One of the many reasons that I enjoy working with Sarah is her mind for application ideas. We have a couple more in the queue after The Stickies Project, and I'm looking forward to bring those to light. Working with Sarah is a pure joy, as our skillsets overlap, but there are definite places where her skills extend past mine. It is nice to have a partner who can really stretch your knowledge.

Along with the code retreat tour, this topic is highest priority for me.


I need to balance my education-oriented projects with a healthy amount of contracting for two reasons: most of my projects don't generate income for me; and, it is important to periodically deliver software to keep my chops up. It is a challenge to keep my activities and projects from stepping on each other; if I try to do too much, then everything will suffer. I am currently working on a small (from a time-per-week perspective) contract to cover my base expenses, and I have a couple other opportunities coming up. Due to my schedule of travel, it is important to find contracts that are flexible.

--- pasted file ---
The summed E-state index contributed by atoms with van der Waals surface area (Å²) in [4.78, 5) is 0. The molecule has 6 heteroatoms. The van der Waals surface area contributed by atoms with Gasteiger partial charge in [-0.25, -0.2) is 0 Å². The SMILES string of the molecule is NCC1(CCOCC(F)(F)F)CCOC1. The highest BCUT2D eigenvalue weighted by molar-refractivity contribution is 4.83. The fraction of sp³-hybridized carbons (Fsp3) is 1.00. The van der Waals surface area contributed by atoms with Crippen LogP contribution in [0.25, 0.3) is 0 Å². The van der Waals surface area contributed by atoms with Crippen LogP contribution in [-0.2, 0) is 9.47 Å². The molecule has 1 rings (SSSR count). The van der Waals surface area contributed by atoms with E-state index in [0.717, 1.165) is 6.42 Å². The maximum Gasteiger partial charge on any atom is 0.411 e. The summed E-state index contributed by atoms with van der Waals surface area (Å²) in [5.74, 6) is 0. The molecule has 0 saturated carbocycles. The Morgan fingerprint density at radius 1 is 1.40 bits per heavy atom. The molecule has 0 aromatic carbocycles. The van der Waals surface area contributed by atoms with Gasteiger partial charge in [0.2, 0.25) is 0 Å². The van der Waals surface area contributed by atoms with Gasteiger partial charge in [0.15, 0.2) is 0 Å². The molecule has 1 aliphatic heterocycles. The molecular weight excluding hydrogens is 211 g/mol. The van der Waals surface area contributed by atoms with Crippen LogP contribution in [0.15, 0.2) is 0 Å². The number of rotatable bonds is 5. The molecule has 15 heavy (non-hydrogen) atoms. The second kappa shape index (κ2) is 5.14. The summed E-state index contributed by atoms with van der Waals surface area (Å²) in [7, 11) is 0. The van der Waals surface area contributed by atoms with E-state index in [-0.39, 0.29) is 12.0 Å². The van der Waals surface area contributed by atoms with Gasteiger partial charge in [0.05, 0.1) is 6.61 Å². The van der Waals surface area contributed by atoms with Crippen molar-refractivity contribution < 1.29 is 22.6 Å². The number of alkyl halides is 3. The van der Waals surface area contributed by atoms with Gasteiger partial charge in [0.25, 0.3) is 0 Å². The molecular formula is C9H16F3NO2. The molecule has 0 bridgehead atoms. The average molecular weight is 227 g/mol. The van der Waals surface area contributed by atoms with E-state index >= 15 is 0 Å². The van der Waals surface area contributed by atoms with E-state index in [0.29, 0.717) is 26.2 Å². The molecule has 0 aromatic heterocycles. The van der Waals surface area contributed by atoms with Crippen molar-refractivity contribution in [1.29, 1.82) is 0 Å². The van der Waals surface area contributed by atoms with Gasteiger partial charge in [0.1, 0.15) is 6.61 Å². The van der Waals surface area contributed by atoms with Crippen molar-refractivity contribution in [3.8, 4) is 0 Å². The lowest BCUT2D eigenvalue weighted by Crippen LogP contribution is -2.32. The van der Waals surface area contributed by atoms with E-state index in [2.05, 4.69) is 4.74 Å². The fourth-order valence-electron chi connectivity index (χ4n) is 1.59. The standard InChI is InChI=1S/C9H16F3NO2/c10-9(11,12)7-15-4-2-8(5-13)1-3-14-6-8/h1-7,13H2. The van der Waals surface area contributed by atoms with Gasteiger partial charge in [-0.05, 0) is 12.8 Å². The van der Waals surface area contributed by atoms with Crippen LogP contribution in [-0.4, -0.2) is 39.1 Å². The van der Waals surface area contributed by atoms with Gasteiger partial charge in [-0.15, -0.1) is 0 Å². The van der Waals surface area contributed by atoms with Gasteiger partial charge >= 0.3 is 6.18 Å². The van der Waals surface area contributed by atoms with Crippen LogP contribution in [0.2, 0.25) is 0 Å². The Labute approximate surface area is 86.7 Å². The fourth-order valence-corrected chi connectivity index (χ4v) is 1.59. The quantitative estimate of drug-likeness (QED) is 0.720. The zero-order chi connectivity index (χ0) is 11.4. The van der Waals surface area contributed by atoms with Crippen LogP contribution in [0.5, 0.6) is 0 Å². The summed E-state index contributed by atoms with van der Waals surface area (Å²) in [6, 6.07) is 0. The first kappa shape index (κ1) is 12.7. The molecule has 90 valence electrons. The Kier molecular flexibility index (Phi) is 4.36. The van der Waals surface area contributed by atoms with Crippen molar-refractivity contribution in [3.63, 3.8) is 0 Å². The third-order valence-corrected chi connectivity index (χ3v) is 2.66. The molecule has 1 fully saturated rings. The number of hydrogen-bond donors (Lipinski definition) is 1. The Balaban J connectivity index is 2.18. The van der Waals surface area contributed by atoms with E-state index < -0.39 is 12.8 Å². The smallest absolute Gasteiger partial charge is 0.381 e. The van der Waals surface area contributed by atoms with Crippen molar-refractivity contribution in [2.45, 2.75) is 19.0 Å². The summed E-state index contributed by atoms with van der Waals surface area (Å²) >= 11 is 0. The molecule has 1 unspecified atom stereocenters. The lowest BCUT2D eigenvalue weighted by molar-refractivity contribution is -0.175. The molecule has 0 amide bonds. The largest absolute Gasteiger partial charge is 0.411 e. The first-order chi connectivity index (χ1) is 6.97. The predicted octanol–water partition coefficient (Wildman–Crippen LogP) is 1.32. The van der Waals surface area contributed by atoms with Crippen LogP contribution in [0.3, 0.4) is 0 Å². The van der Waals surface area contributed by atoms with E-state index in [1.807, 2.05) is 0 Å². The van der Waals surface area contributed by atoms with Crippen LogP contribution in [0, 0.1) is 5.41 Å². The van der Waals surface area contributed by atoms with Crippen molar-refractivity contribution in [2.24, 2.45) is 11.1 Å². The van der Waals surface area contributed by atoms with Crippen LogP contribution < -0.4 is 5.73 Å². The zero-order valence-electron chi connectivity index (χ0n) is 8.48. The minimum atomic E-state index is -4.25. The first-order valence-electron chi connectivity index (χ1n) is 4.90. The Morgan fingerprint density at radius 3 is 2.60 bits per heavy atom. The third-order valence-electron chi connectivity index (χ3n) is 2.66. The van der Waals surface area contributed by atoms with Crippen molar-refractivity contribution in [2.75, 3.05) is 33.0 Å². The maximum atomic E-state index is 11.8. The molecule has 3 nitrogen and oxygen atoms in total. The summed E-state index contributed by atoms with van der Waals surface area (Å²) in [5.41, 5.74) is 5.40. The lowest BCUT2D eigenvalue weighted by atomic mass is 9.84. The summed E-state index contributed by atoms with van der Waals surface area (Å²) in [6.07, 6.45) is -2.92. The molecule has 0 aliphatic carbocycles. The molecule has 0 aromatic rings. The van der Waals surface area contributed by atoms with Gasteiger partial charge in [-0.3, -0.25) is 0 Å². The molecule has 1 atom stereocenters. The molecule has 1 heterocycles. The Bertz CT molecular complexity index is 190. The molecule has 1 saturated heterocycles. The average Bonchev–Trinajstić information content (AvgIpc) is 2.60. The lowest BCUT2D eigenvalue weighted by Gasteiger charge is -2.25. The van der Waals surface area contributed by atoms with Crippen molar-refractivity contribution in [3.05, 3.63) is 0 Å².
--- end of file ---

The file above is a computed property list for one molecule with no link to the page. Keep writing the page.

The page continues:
Day-long tutorial development

I've been intending to develop several short topic-oriented classes that I can do in half-day or full-day sessions. Sarah and I started the planning process for creating an RSpec tutorial. We also brainstormed a bit on other topics that I feel qualified to teach: jquery, cucumber, ruby, rails, javascript testing, etc. Looking at my schedule over the next year, it became apparent that holding a class over the next couple months would not be feasible. So, starting in July, I will be doing once-a-month, day-long focused classes on specific topics, most likely on Saturdays or Sundays in Chicago.

The first one-day class in July will be "RSpec: from 0 to Rails."

The second one-day class in August will be "Testing Javascript: Too Easy Not To Do It."

"Come code with me" class